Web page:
Good integration delivered solid results for this campaign. For example, a tight working relationship and data sharing arrangements between the digital and phone agencies meant that petition signers were called speedily (while still engaged with the campaign), call scripts aligned well with the experience they’d had, and an 8% plus phone conversion rate was maintained throughout the campaign.

Responsiveness and opportunism
Digital campaigns are living things that thrive when kept agile and responsive to real world events and opportunities. One such opportunity occurred on Thursday 16 March 2017, when we discovered Lifeline had secured a meeting between its CEO and Federal Minister for Health, Greg Hunt, on the following Monday.

We were at 135,000 signatures, and wanted to reach the 150,000 target for presentation to Minister Hunt, so we jumped into production, crunching out social content and an email to petition signers asking them to share again. The content focused heavily on the moment – the 150,000 target and the opportunity to present it in discussion with the Federal Health Minister.

Those communications helped us exceed the 150,000 target by Monday, meaning we achieved 10% of the whole 12 months’ worth of signatures in just three days – as illustrated in the graphic above. This is the power of mobilising online communities around a real moment.

You can do it!
All nonprofits can use digital channels to build community, generate leads and develop donor relationships. From surveys and quizzes to petitions, pledges, polls, send-a-message actions, value exchanges etc, the possibilities for action and proposition are endless.

All you need is the organisational buyin, investment and a bit of support. The rewards – in terms of community growth, donor acquisition and funding to advance your goals – can be great.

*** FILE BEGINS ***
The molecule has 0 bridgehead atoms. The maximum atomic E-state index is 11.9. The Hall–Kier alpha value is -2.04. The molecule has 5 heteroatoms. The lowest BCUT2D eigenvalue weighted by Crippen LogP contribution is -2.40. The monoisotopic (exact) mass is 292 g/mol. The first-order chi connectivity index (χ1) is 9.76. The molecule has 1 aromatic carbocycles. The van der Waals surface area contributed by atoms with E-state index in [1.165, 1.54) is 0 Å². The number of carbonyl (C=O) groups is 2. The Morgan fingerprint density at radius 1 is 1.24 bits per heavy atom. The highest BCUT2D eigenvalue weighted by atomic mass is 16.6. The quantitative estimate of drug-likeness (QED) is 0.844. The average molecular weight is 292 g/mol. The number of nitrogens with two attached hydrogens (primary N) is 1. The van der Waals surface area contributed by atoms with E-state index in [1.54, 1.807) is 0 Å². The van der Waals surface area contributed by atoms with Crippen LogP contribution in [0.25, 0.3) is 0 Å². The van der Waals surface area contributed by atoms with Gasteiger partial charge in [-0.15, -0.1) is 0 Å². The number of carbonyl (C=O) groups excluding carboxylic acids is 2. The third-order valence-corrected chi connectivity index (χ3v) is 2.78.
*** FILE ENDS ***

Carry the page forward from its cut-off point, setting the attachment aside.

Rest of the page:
Sign the petition at prevent-suicide.lifeline.org.au/sign. Contact canyouhelp@paretofundraising.com to find out more about how a two-step campaign could work for your cause.

James Herlihy
James is the Digital Strategist at Pareto Fundraising. He has spent more than a decade campaigning with nonprofits and is the brains behind groundbreaking digital campaigns for dogs, dolphins, humans, rights, reefs and more.

This article was first published in Fundraising and Philanthropy Magazine 2017

New Australian Donor Numbers Fall for First Time in Two Decades

The latest Pareto Benchmarking figures show that the number of new donors acquired by the 82 participating charities in 2016, was less than in 2015.

These charities include a majority of charities raising over $20m in 2016, and a good selection of medium sized fundraising organisations as well.

 

With more than 65% of all regular givers and appeal donors acquired by face to face or direct mail, whatever happens to these two channels influences the big picture more than anything else.

 

 

Direct mail grew solidly until last year despite postage costs increasing dramatically, the Australian dollar falling from 1:1 to 1:0.75 and Australians falling from being ‘the wealthiest people in the world’ to just pretty rich (on average!)

By the end of 2015, intense acquisition strategies from many charities, large budgets and our small population of people aged over 65 (the average age of a direct mail donor is around 73) led to many charities simply running out of new people to ask.

Unless charities have great mid, major and bequest donor strategies in place, direct mail has slipped from being a great acquisition tool to just an OK one.  Annoyingly we haven’t a ‘replacement’ channel working at scale to bring in the older demographic.

 

However, direct mail can’t be looked at on its own as its about the donors not the channel in isolation. The long term benefit is really in bequests.  Despite taking many years, the potential of direct mail with a good bequest program in place is extraordinary.

Just 5,000 new direct mail donors could be worth $5m with a good legacy marketing program.*

Unless you are an animal charity or responding to intense media covered disasters, my advice is to only invest in direct mail acquisition if you have plans in place for donor retention, upgrade (of mid value donors) and especially that bequest fundraising plan.